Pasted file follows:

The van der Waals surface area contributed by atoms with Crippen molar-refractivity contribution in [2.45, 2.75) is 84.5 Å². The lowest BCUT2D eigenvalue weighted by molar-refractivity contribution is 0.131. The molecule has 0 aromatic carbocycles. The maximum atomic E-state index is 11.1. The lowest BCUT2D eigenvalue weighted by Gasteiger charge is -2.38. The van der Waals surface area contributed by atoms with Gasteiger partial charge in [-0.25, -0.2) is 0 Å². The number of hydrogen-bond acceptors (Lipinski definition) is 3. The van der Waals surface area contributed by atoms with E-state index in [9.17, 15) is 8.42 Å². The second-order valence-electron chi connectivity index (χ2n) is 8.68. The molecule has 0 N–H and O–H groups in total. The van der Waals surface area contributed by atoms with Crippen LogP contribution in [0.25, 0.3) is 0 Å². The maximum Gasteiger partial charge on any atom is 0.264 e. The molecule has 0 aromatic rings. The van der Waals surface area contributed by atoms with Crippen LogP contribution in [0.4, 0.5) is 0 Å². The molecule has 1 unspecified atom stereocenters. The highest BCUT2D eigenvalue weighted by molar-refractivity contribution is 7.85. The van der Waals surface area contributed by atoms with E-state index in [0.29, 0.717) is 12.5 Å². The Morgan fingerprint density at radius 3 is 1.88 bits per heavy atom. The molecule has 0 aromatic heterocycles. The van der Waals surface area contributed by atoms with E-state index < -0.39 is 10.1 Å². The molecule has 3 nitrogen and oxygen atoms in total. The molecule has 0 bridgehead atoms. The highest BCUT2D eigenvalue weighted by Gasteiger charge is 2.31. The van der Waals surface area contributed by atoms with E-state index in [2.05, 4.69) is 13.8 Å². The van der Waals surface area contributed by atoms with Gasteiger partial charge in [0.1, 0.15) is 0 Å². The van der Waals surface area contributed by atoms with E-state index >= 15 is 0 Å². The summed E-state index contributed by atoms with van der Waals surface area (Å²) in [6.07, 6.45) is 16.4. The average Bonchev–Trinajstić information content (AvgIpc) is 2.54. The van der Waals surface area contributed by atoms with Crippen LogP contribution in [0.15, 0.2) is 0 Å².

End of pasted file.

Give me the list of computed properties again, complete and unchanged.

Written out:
The van der Waals surface area contributed by atoms with Crippen molar-refractivity contribution in [2.45, 2.75) is 84.5 Å². The lowest BCUT2D eigenvalue weighted by molar-refractivity contribution is 0.131. The molecule has 0 aromatic carbocycles. The maximum atomic E-state index is 11.1. The lowest BCUT2D eigenvalue weighted by Gasteiger charge is -2.38. The van der Waals surface area contributed by atoms with Gasteiger partial charge in [-0.25, -0.2) is 0 Å². The number of hydrogen-bond acceptors (Lipinski definition) is 3. The van der Waals surface area contributed by atoms with E-state index in [9.17, 15) is 8.42 Å². The second-order valence-electron chi connectivity index (χ2n) is 8.68. The molecule has 0 N–H and O–H groups in total. The van der Waals surface area contributed by atoms with Crippen LogP contribution in [0.25, 0.3) is 0 Å². The maximum Gasteiger partial charge on any atom is 0.264 e. The molecule has 0 aromatic rings. The van der Waals surface area contributed by atoms with Crippen LogP contribution in [0.4, 0.5) is 0 Å². The molecule has 1 unspecified atom stereocenters. The highest BCUT2D eigenvalue weighted by molar-refractivity contribution is 7.85. The van der Waals surface area contributed by atoms with E-state index in [0.29, 0.717) is 12.5 Å². The Morgan fingerprint density at radius 3 is 1.88 bits per heavy atom. The molecule has 0 aromatic heterocycles. The van der Waals surface area contributed by atoms with E-state index < -0.39 is 10.1 Å². The molecule has 3 nitrogen and oxygen atoms in total. The molecule has 0 bridgehead atoms. The highest BCUT2D eigenvalue weighted by Gasteiger charge is 2.31. The van der Waals surface area contributed by atoms with E-state index in [2.05, 4.69) is 13.8 Å². The van der Waals surface area contributed by atoms with Gasteiger partial charge in [0.1, 0.15) is 0 Å². The van der Waals surface area contributed by atoms with E-state index >= 15 is 0 Å². The summed E-state index contributed by atoms with van der Waals surface area (Å²) in [6.07, 6.45) is 16.4. The average Bonchev–Trinajstić information content (AvgIpc) is 2.54. The van der Waals surface area contributed by atoms with Crippen LogP contribution in [0.15, 0.2) is 0 Å².